Danger lurks in many places at the Terra Nova Adventure Play Environment in Richmond, B.C.
The so-called "million dollar playground" in the Vancouver suburb has a 10-metre-tall treehouse, a twisting slide, and 35-metre-long ziplines.
There are plenty of opportunities for kids to fall and hurt themselves — and one neighbouring community likes that idea so much, it wants to follow Richmond's lead, CTV News reported Monday.
The community of Delta, B.C. is looking at updating its Annieville playground with riskier equipment, after a public health expert told council that kids who play safe when they're young show more signs of depression and anxiety later in life.
The goal is "to raise a generation of kids that feel comfortable with trying new things and being creative and feel comfortable failing," UBC professor Mariana Brussoni told CTV.
Taking risks good for development
Learning how to handle risks teaches kids how to "protect themselves in challenging environments," according to University of Texas professor Joe Frost.
"The view that children must somehow be sheltered from all risks of injury is a common misconception of adults."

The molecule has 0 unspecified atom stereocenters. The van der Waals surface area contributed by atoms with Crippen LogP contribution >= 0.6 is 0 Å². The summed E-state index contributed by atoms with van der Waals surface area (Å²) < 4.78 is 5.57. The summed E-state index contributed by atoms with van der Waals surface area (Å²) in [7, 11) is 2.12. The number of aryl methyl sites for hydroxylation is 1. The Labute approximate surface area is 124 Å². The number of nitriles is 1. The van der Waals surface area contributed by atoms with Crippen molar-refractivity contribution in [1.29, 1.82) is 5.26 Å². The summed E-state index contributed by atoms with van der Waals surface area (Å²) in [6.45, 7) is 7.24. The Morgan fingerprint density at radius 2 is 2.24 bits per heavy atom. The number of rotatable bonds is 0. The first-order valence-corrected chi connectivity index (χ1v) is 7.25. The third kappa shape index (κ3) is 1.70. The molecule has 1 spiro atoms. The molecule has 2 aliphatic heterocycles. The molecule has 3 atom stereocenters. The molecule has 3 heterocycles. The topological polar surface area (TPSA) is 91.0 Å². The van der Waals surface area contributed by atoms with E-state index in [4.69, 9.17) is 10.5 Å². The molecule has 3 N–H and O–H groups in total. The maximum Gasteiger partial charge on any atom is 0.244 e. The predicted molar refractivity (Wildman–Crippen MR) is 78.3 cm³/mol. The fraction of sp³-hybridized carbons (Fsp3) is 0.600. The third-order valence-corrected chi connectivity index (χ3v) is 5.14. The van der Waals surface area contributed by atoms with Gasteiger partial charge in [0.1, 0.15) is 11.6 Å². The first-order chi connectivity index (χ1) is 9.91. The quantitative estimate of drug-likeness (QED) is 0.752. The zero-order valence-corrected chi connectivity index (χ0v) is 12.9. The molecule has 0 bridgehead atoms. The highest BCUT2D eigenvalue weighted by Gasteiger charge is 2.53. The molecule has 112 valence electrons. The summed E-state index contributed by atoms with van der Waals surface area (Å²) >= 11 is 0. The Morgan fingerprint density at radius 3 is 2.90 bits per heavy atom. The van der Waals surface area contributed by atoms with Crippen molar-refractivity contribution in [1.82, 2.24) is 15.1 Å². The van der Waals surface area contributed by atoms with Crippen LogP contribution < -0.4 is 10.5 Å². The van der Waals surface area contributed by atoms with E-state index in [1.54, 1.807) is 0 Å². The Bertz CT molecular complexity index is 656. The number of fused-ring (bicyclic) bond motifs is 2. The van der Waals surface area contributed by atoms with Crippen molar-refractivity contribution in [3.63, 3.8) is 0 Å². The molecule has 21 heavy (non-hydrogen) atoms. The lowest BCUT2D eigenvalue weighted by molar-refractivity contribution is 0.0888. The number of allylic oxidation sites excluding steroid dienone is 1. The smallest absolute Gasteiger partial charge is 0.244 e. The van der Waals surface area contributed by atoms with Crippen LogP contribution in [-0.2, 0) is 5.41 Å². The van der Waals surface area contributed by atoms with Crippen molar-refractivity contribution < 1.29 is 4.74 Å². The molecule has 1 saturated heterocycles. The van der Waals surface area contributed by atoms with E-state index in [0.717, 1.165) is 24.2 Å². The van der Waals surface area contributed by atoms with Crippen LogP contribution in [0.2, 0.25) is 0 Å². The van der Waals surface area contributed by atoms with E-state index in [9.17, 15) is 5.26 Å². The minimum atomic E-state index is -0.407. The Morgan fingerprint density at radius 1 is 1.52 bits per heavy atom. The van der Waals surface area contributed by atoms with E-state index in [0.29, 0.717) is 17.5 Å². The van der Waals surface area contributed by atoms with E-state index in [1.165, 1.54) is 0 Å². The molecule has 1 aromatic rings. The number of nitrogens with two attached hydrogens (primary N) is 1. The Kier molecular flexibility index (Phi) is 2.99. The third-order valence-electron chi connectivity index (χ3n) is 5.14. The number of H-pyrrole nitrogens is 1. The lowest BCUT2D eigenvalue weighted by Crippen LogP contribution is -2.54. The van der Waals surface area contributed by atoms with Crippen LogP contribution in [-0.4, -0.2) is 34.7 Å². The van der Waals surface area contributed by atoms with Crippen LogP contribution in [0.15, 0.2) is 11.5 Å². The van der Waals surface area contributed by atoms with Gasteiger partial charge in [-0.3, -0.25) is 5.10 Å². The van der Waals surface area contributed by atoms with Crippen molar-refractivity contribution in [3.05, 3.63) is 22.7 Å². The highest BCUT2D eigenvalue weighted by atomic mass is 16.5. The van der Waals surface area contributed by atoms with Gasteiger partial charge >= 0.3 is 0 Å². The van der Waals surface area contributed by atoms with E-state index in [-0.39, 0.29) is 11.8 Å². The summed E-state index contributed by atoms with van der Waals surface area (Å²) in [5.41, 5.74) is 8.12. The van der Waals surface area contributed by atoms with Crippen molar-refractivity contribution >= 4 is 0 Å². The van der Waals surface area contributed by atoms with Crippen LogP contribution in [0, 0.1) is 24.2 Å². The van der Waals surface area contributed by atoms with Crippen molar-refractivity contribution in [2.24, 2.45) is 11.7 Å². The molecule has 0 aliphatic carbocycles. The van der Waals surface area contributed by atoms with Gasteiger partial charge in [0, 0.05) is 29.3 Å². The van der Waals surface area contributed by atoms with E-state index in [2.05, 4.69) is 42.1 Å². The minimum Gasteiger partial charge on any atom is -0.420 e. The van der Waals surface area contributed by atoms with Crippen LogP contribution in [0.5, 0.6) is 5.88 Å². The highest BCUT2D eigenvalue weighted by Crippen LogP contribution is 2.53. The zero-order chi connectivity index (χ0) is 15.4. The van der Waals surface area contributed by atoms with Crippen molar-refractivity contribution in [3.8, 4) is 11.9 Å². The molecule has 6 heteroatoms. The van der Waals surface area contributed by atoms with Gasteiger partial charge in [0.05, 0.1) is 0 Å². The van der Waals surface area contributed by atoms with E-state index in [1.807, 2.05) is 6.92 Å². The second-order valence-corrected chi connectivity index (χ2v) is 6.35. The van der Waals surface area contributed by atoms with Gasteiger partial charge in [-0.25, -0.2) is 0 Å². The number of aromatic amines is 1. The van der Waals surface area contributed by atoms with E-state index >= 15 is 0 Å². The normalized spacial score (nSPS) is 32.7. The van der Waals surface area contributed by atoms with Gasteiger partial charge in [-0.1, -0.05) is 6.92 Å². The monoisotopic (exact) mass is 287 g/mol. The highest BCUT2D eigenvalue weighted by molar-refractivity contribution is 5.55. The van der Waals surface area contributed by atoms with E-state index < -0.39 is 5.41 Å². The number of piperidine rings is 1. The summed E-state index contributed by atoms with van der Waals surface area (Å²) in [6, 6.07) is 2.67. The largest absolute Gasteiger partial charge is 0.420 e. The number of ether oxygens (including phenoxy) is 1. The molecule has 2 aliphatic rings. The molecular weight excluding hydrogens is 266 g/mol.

"The view that children must somehow be sheltered from all risks of injury is a common misconception of adults," he wrote in a 2006 paper.
Frost said that limiting kids' outdoor play can harm them later in life during an interview with the Journal of Play two years later.
"It limits their physical fitness, hurts their health, and reduces learning and the ability to cope with trauma," the professor said.
"Research shows that when children engage in free, spontaneous play outdoors, they adapt more readily to their culture, to society, and to the world. They build fine and gross motor skills. They learn to negotiate and solve problems. They stretch their imagination."
In Richmond, many parents — and their kids — have praised the Terra Nova park's unique (and somewhat risky) design.
"At the end of the day, you're never going to be able to protect your kids from everything that could happen to them," Levi Higgs, father to seven-year-old Lochlan, told CTV.
"You have to get them to learn for themselves how to handle themselves and be able to pick themselves up."
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